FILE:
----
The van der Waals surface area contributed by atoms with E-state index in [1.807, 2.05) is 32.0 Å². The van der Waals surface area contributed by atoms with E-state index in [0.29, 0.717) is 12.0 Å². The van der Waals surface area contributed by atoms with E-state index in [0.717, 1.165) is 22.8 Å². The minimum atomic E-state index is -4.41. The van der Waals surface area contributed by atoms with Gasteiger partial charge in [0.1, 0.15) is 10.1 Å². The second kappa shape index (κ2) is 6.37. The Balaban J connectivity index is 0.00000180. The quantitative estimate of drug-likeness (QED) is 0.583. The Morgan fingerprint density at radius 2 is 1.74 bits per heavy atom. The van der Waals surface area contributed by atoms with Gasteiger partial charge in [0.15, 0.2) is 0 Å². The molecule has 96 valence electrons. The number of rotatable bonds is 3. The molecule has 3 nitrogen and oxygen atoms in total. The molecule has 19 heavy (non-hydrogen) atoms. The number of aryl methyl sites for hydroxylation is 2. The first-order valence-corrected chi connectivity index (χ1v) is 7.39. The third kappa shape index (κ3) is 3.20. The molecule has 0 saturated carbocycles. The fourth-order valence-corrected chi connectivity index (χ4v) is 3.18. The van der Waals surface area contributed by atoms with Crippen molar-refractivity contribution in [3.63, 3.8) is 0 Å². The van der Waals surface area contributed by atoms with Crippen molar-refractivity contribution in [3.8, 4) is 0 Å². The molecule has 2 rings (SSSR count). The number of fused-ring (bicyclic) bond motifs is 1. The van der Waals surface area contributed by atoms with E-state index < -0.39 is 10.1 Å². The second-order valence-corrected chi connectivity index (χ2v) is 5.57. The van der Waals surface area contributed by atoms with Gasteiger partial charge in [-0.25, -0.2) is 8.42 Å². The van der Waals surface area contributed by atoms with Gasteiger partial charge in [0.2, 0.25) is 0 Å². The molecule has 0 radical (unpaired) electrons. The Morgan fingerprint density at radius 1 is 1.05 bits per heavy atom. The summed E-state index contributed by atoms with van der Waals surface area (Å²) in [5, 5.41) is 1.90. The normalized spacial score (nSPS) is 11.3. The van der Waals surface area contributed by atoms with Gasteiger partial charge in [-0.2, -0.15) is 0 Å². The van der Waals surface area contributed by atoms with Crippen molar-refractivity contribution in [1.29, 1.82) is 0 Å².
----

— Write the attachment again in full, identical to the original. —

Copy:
The van der Waals surface area contributed by atoms with E-state index in [1.807, 2.05) is 32.0 Å². The van der Waals surface area contributed by atoms with E-state index in [0.29, 0.717) is 12.0 Å². The van der Waals surface area contributed by atoms with E-state index in [0.717, 1.165) is 22.8 Å². The minimum atomic E-state index is -4.41. The van der Waals surface area contributed by atoms with Gasteiger partial charge in [0.1, 0.15) is 10.1 Å². The second kappa shape index (κ2) is 6.37. The Balaban J connectivity index is 0.00000180. The quantitative estimate of drug-likeness (QED) is 0.583. The Morgan fingerprint density at radius 2 is 1.74 bits per heavy atom. The van der Waals surface area contributed by atoms with Gasteiger partial charge in [0.15, 0.2) is 0 Å². The molecule has 96 valence electrons. The number of rotatable bonds is 3. The molecule has 3 nitrogen and oxygen atoms in total. The molecule has 19 heavy (non-hydrogen) atoms. The number of aryl methyl sites for hydroxylation is 2. The first-order valence-corrected chi connectivity index (χ1v) is 7.39. The third kappa shape index (κ3) is 3.20. The molecule has 0 saturated carbocycles. The fourth-order valence-corrected chi connectivity index (χ4v) is 3.18. The van der Waals surface area contributed by atoms with Crippen molar-refractivity contribution in [3.63, 3.8) is 0 Å². The van der Waals surface area contributed by atoms with Crippen molar-refractivity contribution in [3.8, 4) is 0 Å². The molecule has 2 rings (SSSR count). The number of fused-ring (bicyclic) bond motifs is 1. The van der Waals surface area contributed by atoms with E-state index < -0.39 is 10.1 Å². The second-order valence-corrected chi connectivity index (χ2v) is 5.57. The van der Waals surface area contributed by atoms with Gasteiger partial charge in [-0.25, -0.2) is 8.42 Å². The van der Waals surface area contributed by atoms with Gasteiger partial charge in [0.2, 0.25) is 0 Å². The molecule has 0 radical (unpaired) electrons. The Morgan fingerprint density at radius 1 is 1.05 bits per heavy atom. The summed E-state index contributed by atoms with van der Waals surface area (Å²) in [5, 5.41) is 1.90. The normalized spacial score (nSPS) is 11.3. The van der Waals surface area contributed by atoms with Gasteiger partial charge in [-0.2, -0.15) is 0 Å². The van der Waals surface area contributed by atoms with Crippen molar-refractivity contribution in [1.29, 1.82) is 0 Å².